For: strong pervasive moral confusion including positively-portrayed suicide, physical abuse, and brief necromancy
The Princess Bride is the surprisingly immoral cult classic comedy about a pirate, two hit men and a snake oil salesman [audience laughs] on a fateful quest for the hit man’s personal vengeance [audience applauds] and the restoration of the jealous and at times abusive pirate’s relationship with his suicidal princess [audience swoons]. Half of The Princess Bride’s appeal is frankly unaccountable, half of it is the immorality itself, and combined they make a wholly and pointlessly depraved feature film.
Strong Pervasive Moral Confusion Including Positively-Portrayed Suicide
The Princess Bride portrays piracy, theft, kidnapping and murder as acceptable, heroic or even funny, as long as they are committed by someone with charm.
Main character Westley claims “with pride” to be a pirate, and a friend and leader of other pirates “who never left captives alive”. He freely admits, “I kill a lot of people,” and says that his change of name was important “for inspiring the necessary fear”, because “no one would surrender” to him otherwise. In a ludicrous exchange, his lover Buttercup explains to the prince who captured him that Westley is a pirate, and begs the prince to return him to his pirate ship, as if piracy was viewed as a legitimate profession.
The Spaniard Inigo is portrayed as having dedicated his life to the pursuit of revenge against a bad murderer, who killed for money. This is presented as a noble and heroic pursuit. Inigo, however, is himself a murderer, who kills for money.1 Both men are ethically guilty of homicide first degree. This is an extreme form of relativism, hypocrisy and moral perversion. The giant Fezzik is, likewise, nothing but a friendly hit man, who tries to kill an innocent man to avoid losing his job. Their attempts to end an innocent man’s life are played as comic relief. Westley holds them “in the highest respect.”
Fezzik and Inigo participate in the kidnapping of Buttercup, knowing their leader Vizzini plans to kill her. Both of them express their absolute unwillingness to stop working for Vizzini, then or afterward. Even still, The Princess Bride portrays criminals as victims of poverty and social prejudice who, despite their persistent, purely voluntary involvement in crime, are basically good people.
None of the positively-portrayed characters repent of any of their crimes.
When Inigo’s revenge is complete, Westley recommends piracy as a new life mission.
The Princess Bride has a pervasive theme of “true love” as a rare and mystical force, but severely perverts biblically-defined love. In real life, and defined by scripture, love is patient and kind, does not envy, boast, insist on its own way or rejoice at wrongdoing, and is not arrogant, rude, irritable or resentful.2 Buttercup is arrogant and rude to Westley to the degree that her favorite pastimes include “tormenting” him; yet she “realized that she truly loved him”. Westley is irritable and resentful toward Buttercup, goes so far in insisting on his own way as to physically force her into it, and rejoices in his mistreatment of her, all the while reproaching her as the one who needs reminding about the nature of “true love”. Westley and Buttercup’s “true love” is, biblically, not true love.3 According to The Princess Bride, true love is something that just “happens”, and “not one couple in a century” “truly love” each other and has the chance to be “truly happy”.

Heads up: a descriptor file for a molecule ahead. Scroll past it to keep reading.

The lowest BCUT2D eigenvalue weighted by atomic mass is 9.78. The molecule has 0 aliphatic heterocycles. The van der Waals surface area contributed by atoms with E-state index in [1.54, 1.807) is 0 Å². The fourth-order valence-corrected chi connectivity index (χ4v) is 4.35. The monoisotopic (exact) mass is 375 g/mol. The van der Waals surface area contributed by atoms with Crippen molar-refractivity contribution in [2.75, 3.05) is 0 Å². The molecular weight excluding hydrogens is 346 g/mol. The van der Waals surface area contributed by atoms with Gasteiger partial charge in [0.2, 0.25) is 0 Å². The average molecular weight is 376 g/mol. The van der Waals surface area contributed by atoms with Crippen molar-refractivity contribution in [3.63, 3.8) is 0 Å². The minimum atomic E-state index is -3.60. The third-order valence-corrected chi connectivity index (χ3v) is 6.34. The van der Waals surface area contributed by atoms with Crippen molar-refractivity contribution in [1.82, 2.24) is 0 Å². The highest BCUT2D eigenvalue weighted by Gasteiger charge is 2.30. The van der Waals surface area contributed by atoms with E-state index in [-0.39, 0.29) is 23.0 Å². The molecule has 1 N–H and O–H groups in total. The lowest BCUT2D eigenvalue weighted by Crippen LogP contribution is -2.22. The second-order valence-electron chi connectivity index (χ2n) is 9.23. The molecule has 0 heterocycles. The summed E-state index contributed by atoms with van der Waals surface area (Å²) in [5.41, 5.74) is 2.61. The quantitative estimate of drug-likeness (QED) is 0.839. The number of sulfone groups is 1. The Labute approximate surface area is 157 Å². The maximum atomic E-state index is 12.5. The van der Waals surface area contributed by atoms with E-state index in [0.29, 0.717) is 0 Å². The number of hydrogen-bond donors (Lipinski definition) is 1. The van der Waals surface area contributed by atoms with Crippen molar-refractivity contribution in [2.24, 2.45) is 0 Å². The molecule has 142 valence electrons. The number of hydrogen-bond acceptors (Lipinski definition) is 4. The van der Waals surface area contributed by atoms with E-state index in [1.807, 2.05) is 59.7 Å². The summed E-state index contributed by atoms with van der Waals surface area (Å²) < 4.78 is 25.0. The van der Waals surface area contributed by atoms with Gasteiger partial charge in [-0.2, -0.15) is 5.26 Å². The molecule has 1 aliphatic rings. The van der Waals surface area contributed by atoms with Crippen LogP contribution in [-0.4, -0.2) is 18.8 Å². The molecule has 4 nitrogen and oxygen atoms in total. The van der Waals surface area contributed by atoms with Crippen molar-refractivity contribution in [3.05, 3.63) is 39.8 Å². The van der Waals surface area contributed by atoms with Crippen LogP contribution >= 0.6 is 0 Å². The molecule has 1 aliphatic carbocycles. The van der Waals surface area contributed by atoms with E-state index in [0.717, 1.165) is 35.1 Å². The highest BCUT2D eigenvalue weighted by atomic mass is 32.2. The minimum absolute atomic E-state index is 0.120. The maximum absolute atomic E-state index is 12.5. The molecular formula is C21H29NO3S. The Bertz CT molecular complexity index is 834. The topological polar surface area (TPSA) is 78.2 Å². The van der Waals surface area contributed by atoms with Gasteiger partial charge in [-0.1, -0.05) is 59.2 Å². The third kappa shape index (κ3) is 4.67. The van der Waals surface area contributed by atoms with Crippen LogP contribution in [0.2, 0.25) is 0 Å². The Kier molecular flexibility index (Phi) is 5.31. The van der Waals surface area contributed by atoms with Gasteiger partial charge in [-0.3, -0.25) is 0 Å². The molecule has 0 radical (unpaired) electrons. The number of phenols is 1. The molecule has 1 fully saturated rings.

Buttercup threatens suicide dramatically several times and actually attempts suicide once. She is portrayed as noble for this.
A man creates and sells a “miracle pill” he claims will bring someone back from the dead. It is later revealed that he never believed it would work. His deliberate fraud is portrayed as funny.
Severe marital problems, including breaking promises and a threat of divorce, are portrayed as funny.
Westley considers Buttercup’s agreement to marry another man, five years after she believed Westley to have been killed, an act of infidelity, and, in disguise, mocks her and physically abuses her for it.
Westley throws Buttercup around, shoves her, and pretends that he’s going to hit her as “a warning”, telling her that next time he really will hit her.
Buttercup correctly calls Westley’s behavior “cruelty” when she thinks he’s someone else, but instantly switches to calling him “my sweet Westley” the moment she realizes the identity of the man who has been treating her this way. They both either forget his abusiveness or consider it justified, and he merely continues reproaching her for not having waited for him after his supposed death. She apologizes and looks at him dreamily.
Westley repeatedly refers to women in general in his mockery. For example, “What is that worth, the promise of a woman?”
Inigo kneels in prayer to his long-dead father, begging for him to guide his sword toward help. Inigo’s dead father seems to answer this prayer.
Inigo also repents to his deceased father and swears by his soul.
1 That Inigo did not succeed in killing the innocent man does not negate the fact that his plan was to succeed.
2 1 Corinthians 13:4-6
3 While Westley and Buttercup each sacrifice for the sake of the other, and obviously have romantic passion for one another, these elements are not in themselves enough to constitute true love. The relationship is one of infatuation, obsession and desire, but is not, biblically, one characterized by love.